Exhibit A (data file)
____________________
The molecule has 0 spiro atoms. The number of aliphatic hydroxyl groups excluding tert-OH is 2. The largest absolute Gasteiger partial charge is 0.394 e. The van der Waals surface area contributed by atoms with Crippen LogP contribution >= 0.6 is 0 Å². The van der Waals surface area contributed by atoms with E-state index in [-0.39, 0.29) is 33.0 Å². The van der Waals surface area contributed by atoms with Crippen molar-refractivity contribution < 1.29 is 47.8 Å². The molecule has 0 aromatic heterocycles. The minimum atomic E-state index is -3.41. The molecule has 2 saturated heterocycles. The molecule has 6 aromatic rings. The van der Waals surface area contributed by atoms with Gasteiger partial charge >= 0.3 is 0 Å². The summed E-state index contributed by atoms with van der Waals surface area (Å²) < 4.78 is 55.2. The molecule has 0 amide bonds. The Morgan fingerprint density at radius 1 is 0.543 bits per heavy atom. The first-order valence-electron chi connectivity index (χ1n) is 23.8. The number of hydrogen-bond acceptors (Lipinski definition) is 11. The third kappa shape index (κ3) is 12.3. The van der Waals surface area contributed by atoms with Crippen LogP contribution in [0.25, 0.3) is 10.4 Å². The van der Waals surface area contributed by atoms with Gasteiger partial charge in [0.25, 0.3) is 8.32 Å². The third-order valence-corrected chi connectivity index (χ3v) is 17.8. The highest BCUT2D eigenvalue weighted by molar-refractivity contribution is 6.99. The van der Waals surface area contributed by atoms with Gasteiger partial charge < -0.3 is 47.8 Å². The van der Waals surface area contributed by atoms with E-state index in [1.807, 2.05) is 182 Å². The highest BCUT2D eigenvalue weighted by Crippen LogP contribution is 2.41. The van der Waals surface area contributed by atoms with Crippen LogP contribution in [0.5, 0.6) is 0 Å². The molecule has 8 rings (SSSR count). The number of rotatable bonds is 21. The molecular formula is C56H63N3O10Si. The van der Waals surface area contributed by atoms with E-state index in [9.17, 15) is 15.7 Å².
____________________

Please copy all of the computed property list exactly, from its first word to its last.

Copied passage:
The molecule has 0 spiro atoms. The number of aliphatic hydroxyl groups excluding tert-OH is 2. The largest absolute Gasteiger partial charge is 0.394 e. The van der Waals surface area contributed by atoms with Crippen LogP contribution >= 0.6 is 0 Å². The van der Waals surface area contributed by atoms with E-state index in [-0.39, 0.29) is 33.0 Å². The van der Waals surface area contributed by atoms with Crippen molar-refractivity contribution < 1.29 is 47.8 Å². The molecule has 0 aromatic heterocycles. The minimum atomic E-state index is -3.41. The molecule has 2 saturated heterocycles. The molecule has 6 aromatic rings. The van der Waals surface area contributed by atoms with Gasteiger partial charge >= 0.3 is 0 Å². The summed E-state index contributed by atoms with van der Waals surface area (Å²) < 4.78 is 55.2. The molecule has 0 amide bonds. The Morgan fingerprint density at radius 1 is 0.543 bits per heavy atom. The first-order valence-electron chi connectivity index (χ1n) is 23.8. The number of hydrogen-bond acceptors (Lipinski definition) is 11. The third kappa shape index (κ3) is 12.3. The van der Waals surface area contributed by atoms with Crippen LogP contribution in [0.25, 0.3) is 10.4 Å². The van der Waals surface area contributed by atoms with Gasteiger partial charge in [0.25, 0.3) is 8.32 Å². The third-order valence-corrected chi connectivity index (χ3v) is 17.8. The highest BCUT2D eigenvalue weighted by molar-refractivity contribution is 6.99. The van der Waals surface area contributed by atoms with Gasteiger partial charge < -0.3 is 47.8 Å². The van der Waals surface area contributed by atoms with E-state index in [1.807, 2.05) is 182 Å². The highest BCUT2D eigenvalue weighted by Crippen LogP contribution is 2.41. The van der Waals surface area contributed by atoms with Crippen LogP contribution in [0.5, 0.6) is 0 Å². The molecule has 8 rings (SSSR count). The number of rotatable bonds is 21. The molecular formula is C56H63N3O10Si. The van der Waals surface area contributed by atoms with E-state index in [9.17, 15) is 15.7 Å².